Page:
For the five-choice questions (1–7), we compared the New England general faculty (Gen Fac) versus the educators of prospective teachers (Edu) versus the college students from four types of academic institutions (Stu: Pub + Priv + Rel I + Rel II) and analyzed separately the data generated in each of the questions (i.e., questions 1, 2, 3, 4, 5, 6, or 7; choices a–e). Data from each question were organized in 3 × 5 contingency tables, for example, Gen Fac, Edu, Stu × a–e (Chi-square tests, null hypotheses rejected at P ≤ 0.05). Because questions 1, 3, 4, 5, 6, or 7 had none or very few responders (<5%; note that Chi-square analyses are inaccurate when over 20% of the expected values are less than 5; Siegel and Castellan 1988) in one, two, or three of the choices (e or de or cde), we eliminated such choices and created 3 × 2, 3 × 2, 3 × 2, 3 × 2, 3 × 3, and 3 × 2 contingency tables for the remaining groups in each question, respectively (Chi-square tests, null hypotheses rejected at P ≤ 0.05). For the true/false questions 8–9 and 10, we organized the data corresponding to each subcomponent of the question (questions 8–9: subcomponents a–e; question 10: subcomponents a–c) in separate 2 × 3 contingency tables per each of the five or three subcomponents per question, respectively. For example, questions 8–9, subcomponents a or b or c or d or e (each separately): true, false × Gen Fac, Edu, Stu, and question 10, subcomponents a or b or c (each separately): true, false × Gen Fac, Edu, Stu (Chi-square tests, null hypotheses rejected at P ≤ 0.05). Note that for question 9, we could only sample students from the religious II institution (SRU Rel II), thus we compared general faculty versus educators of prospective teachers versus the compiled data of students from three institutions: Pub + Priv + Rel II. Pair-wise comparisons between relevant groups in all questions were analyzed with sign test two-tail, null hypotheses rejected at P ≤ 0.05. Although we instructed participants to not skip questions, they could do it freely (see Human Subjects/Institutional Review Boards’ policies, above); therefore, the total number of general faculty, educators of prospective teachers, or student responders per question varied, as reported in the figure captions (below): Gen Fac mean = 230, r = 216–244; Edu mean = 55, r = 48–62; and Stu mean = 681, r = 576–791 (note that 827 students responded as a whole to the 10 questions in the survey, but a maximum of 791 students completed the question with the most responses, i.e., question 2; see caption in Fig. 2 below). The SI, EI, and RI indexes (above) did range from 0 to 3 each; we generated them for the general faculty, the educators of prospective teachers, and the students, and analyzed the raw data of each index separately as function of subpopulation (i.e., SI, Gen Fac versus Edu versus Stu; EI, Gen Fac versus Edu versus Stu; and RI, Gen Fac versus Edu versus Stu) with Kruskal–Wallis one-way analysis of variance (ANOVA) on ranks (null hypotheses rejected at P ≤ 0.05). Pair-wise comparisons between relevant groups in each index were analyzed with a two-tailed Dunn test (appropriate for unequal group size comparisons in rank-based ANOVA; Siegel and Castellan 1988), null hypotheses rejected at P ≤ 0.05. Linear regression was used to analyze the association between the 0–3 levels of: SI (dependent variable) versus RI (independent variable), or EI (dependent variable) versus RI (independent variable), or EI (dependent variable) versus SI (independent variable) within each of the subpopulations (i.e., Gen Fac: SI versus RI, EI versus RI, and EI versus SI; Edu: SI versus RI, EI versus RI, and EI versus SI; and Stu: SI versus RI, EI versus RI, and EI versus SI). Because we hypothesized directionality in the inverse association between level of understanding of science/evolution (dependent variables) and level of religiosity (independent variable), as well as a positive association between level of understanding of evolution (dependent variable) and level of understanding of science (independent variable), we used one-tail tests to reject null hypothesis at P ≤ 0.05.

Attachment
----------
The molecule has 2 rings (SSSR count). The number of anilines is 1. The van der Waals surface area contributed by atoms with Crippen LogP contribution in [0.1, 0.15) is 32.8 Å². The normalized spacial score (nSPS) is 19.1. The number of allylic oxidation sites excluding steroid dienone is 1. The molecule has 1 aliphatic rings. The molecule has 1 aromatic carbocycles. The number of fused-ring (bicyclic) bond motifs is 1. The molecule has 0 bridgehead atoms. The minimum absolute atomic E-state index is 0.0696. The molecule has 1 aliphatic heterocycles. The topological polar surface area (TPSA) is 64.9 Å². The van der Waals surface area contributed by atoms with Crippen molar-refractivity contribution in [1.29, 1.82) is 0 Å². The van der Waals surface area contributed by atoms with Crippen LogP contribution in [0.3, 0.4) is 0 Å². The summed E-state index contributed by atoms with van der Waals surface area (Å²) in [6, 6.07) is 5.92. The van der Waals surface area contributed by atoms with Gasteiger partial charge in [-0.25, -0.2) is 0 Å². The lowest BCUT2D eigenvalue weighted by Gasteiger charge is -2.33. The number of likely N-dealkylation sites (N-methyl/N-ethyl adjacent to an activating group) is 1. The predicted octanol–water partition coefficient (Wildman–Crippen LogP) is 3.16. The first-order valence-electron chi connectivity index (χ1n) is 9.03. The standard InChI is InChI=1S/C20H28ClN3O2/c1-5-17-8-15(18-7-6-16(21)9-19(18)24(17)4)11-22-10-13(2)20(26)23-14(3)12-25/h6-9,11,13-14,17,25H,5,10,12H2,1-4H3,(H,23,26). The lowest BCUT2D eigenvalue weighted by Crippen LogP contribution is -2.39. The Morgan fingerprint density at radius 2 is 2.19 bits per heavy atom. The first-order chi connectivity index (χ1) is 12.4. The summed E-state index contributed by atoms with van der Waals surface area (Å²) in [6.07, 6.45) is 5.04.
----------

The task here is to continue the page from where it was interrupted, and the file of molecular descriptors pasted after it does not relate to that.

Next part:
Results

Survey Response Rates and Representativeness of the Samples

General Faculty

Two hundred and forty four (24.6%) of the 992 general faculty contacted to participate in the study (F = 44.4%, M = 55.6%; 40 disciplines) completed the survey (Table 1; see details in Table S1), a response rate comparable to analogous email/online studies (=24%, The Pew Research Center for the People & the Press 2009). The average number of general faculty contacted per state was 165 (r = 142–215) and the average percent of responders per state was 25 (r = 23.0–27.9; Table 1). Of all responders (n = 244), 36.9% were females and 63.1% were males (Table 1).